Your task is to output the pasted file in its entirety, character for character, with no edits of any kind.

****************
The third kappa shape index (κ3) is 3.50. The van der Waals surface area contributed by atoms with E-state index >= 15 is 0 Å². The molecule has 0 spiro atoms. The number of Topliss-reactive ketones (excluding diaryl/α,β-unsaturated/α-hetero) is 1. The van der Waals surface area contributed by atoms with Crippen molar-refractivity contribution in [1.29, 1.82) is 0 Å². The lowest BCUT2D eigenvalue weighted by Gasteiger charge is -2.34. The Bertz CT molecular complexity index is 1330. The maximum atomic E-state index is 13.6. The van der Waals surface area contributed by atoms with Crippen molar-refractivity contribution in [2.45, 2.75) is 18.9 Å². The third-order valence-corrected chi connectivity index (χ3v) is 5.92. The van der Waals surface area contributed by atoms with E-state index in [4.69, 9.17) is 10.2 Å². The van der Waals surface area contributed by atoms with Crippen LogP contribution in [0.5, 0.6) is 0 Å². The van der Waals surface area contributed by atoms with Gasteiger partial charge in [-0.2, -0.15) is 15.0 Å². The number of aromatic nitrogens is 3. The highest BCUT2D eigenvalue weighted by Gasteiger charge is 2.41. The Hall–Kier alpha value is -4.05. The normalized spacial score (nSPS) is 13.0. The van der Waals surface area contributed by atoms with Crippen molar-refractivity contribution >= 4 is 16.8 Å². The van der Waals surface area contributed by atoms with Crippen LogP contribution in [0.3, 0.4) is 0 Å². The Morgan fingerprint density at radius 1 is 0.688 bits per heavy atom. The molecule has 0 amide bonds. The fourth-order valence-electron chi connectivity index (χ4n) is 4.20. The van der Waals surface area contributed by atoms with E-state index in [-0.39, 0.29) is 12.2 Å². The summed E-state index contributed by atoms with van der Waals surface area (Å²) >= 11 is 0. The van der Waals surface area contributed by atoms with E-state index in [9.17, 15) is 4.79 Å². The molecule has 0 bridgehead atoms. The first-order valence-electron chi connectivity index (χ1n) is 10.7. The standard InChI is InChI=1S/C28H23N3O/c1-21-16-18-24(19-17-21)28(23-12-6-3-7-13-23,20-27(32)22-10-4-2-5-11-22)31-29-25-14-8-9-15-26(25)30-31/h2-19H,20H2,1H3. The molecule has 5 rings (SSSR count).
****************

The third kappa shape index (κ3) is 3.50. The van der Waals surface area contributed by atoms with E-state index >= 15 is 0 Å². The molecule has 0 spiro atoms. The number of Topliss-reactive ketones (excluding diaryl/α,β-unsaturated/α-hetero) is 1. The van der Waals surface area contributed by atoms with Crippen molar-refractivity contribution in [1.29, 1.82) is 0 Å². The lowest BCUT2D eigenvalue weighted by Gasteiger charge is -2.34. The Bertz CT molecular complexity index is 1330. The maximum atomic E-state index is 13.6. The van der Waals surface area contributed by atoms with Crippen molar-refractivity contribution in [2.45, 2.75) is 18.9 Å². The third-order valence-corrected chi connectivity index (χ3v) is 5.92. The van der Waals surface area contributed by atoms with E-state index in [4.69, 9.17) is 10.2 Å². The van der Waals surface area contributed by atoms with Crippen LogP contribution in [0.5, 0.6) is 0 Å². The van der Waals surface area contributed by atoms with Gasteiger partial charge in [-0.2, -0.15) is 15.0 Å². The number of aromatic nitrogens is 3. The highest BCUT2D eigenvalue weighted by Gasteiger charge is 2.41. The Hall–Kier alpha value is -4.05. The normalized spacial score (nSPS) is 13.0. The van der Waals surface area contributed by atoms with Crippen molar-refractivity contribution >= 4 is 16.8 Å². The van der Waals surface area contributed by atoms with Crippen LogP contribution in [0.3, 0.4) is 0 Å². The Morgan fingerprint density at radius 1 is 0.688 bits per heavy atom. The molecule has 0 amide bonds. The fourth-order valence-electron chi connectivity index (χ4n) is 4.20. The van der Waals surface area contributed by atoms with E-state index in [-0.39, 0.29) is 12.2 Å². The summed E-state index contributed by atoms with van der Waals surface area (Å²) >= 11 is 0. The van der Waals surface area contributed by atoms with E-state index in [9.17, 15) is 4.79 Å². The molecule has 0 bridgehead atoms. The first-order valence-electron chi connectivity index (χ1n) is 10.7. The standard InChI is InChI=1S/C28H23N3O/c1-21-16-18-24(19-17-21)28(23-12-6-3-7-13-23,20-27(32)22-10-4-2-5-11-22)31-29-25-14-8-9-15-26(25)30-31/h2-19H,20H2,1H3. The molecule has 5 rings (SSSR count).